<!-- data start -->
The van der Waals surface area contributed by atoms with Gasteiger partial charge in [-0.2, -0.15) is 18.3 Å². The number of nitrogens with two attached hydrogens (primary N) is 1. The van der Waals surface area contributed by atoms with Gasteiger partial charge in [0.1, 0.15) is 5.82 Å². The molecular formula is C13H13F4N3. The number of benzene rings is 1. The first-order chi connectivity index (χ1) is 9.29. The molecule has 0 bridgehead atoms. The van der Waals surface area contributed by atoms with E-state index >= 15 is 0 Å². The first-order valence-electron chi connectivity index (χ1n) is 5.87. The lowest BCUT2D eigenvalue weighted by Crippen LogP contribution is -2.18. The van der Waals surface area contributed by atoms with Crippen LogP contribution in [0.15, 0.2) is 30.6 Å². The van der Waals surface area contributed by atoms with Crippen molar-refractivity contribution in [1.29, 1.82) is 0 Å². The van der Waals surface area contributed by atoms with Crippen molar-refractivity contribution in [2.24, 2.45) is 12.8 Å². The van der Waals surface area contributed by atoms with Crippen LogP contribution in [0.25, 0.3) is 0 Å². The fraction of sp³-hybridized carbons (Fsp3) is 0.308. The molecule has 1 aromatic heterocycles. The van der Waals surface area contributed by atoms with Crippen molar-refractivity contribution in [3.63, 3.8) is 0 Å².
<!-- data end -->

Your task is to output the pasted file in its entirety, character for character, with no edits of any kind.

The van der Waals surface area contributed by atoms with Gasteiger partial charge in [-0.2, -0.15) is 18.3 Å². The number of nitrogens with two attached hydrogens (primary N) is 1. The van der Waals surface area contributed by atoms with Gasteiger partial charge in [0.1, 0.15) is 5.82 Å². The molecular formula is C13H13F4N3. The number of benzene rings is 1. The first-order chi connectivity index (χ1) is 9.29. The molecule has 0 bridgehead atoms. The van der Waals surface area contributed by atoms with E-state index >= 15 is 0 Å². The first-order valence-electron chi connectivity index (χ1n) is 5.87. The lowest BCUT2D eigenvalue weighted by Crippen LogP contribution is -2.18. The van der Waals surface area contributed by atoms with Crippen LogP contribution in [0.15, 0.2) is 30.6 Å². The van der Waals surface area contributed by atoms with Crippen molar-refractivity contribution in [1.29, 1.82) is 0 Å². The van der Waals surface area contributed by atoms with Crippen molar-refractivity contribution in [2.24, 2.45) is 12.8 Å². The van der Waals surface area contributed by atoms with Crippen LogP contribution in [0.25, 0.3) is 0 Å². The fraction of sp³-hybridized carbons (Fsp3) is 0.308. The molecule has 1 aromatic heterocycles. The van der Waals surface area contributed by atoms with Crippen molar-refractivity contribution in [3.63, 3.8) is 0 Å².